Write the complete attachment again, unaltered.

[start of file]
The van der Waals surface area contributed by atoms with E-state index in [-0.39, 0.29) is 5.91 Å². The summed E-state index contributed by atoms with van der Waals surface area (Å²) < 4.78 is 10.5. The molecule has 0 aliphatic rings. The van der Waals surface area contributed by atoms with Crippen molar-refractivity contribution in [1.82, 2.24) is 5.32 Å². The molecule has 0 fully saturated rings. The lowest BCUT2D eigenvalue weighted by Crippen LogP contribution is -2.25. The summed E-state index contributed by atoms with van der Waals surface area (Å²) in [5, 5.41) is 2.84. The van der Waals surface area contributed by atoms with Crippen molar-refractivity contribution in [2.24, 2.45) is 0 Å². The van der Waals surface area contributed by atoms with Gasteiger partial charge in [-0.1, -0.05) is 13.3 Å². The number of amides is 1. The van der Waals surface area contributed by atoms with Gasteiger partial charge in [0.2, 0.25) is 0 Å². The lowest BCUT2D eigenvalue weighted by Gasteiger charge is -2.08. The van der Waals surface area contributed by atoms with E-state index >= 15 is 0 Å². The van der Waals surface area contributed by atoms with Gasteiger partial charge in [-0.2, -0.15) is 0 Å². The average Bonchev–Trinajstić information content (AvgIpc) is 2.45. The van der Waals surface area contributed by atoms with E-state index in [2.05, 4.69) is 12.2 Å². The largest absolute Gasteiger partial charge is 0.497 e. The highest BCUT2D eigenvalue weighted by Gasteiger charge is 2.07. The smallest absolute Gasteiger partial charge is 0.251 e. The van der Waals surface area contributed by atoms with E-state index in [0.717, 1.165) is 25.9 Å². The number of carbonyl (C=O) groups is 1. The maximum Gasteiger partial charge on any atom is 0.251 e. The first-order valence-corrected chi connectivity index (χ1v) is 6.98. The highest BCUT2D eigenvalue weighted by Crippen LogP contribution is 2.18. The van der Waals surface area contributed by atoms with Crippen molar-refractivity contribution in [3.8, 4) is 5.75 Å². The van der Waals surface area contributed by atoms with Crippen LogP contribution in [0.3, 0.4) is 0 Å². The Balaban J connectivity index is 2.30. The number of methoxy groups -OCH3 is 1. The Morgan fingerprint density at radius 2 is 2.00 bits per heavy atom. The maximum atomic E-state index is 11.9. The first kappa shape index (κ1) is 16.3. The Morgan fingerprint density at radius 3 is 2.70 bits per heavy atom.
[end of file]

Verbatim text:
The van der Waals surface area contributed by atoms with E-state index in [-0.39, 0.29) is 5.91 Å². The summed E-state index contributed by atoms with van der Waals surface area (Å²) < 4.78 is 10.5. The molecule has 0 aliphatic rings. The van der Waals surface area contributed by atoms with Crippen molar-refractivity contribution in [1.82, 2.24) is 5.32 Å². The molecule has 0 fully saturated rings. The lowest BCUT2D eigenvalue weighted by Crippen LogP contribution is -2.25. The summed E-state index contributed by atoms with van der Waals surface area (Å²) in [5, 5.41) is 2.84. The van der Waals surface area contributed by atoms with Crippen molar-refractivity contribution in [2.24, 2.45) is 0 Å². The van der Waals surface area contributed by atoms with Gasteiger partial charge in [-0.1, -0.05) is 13.3 Å². The number of amides is 1. The van der Waals surface area contributed by atoms with Gasteiger partial charge in [0.2, 0.25) is 0 Å². The lowest BCUT2D eigenvalue weighted by Gasteiger charge is -2.08. The van der Waals surface area contributed by atoms with E-state index >= 15 is 0 Å². The van der Waals surface area contributed by atoms with Gasteiger partial charge in [-0.2, -0.15) is 0 Å². The average Bonchev–Trinajstić information content (AvgIpc) is 2.45. The van der Waals surface area contributed by atoms with E-state index in [2.05, 4.69) is 12.2 Å². The largest absolute Gasteiger partial charge is 0.497 e. The highest BCUT2D eigenvalue weighted by Gasteiger charge is 2.07. The smallest absolute Gasteiger partial charge is 0.251 e. The van der Waals surface area contributed by atoms with E-state index in [0.717, 1.165) is 25.9 Å². The number of carbonyl (C=O) groups is 1. The maximum Gasteiger partial charge on any atom is 0.251 e. The first-order valence-corrected chi connectivity index (χ1v) is 6.98. The highest BCUT2D eigenvalue weighted by Crippen LogP contribution is 2.18. The van der Waals surface area contributed by atoms with Crippen molar-refractivity contribution in [3.8, 4) is 5.75 Å². The van der Waals surface area contributed by atoms with Crippen LogP contribution in [0.3, 0.4) is 0 Å². The Balaban J connectivity index is 2.30. The number of methoxy groups -OCH3 is 1. The Morgan fingerprint density at radius 2 is 2.00 bits per heavy atom. The maximum atomic E-state index is 11.9. The first kappa shape index (κ1) is 16.3. The Morgan fingerprint density at radius 3 is 2.70 bits per heavy atom.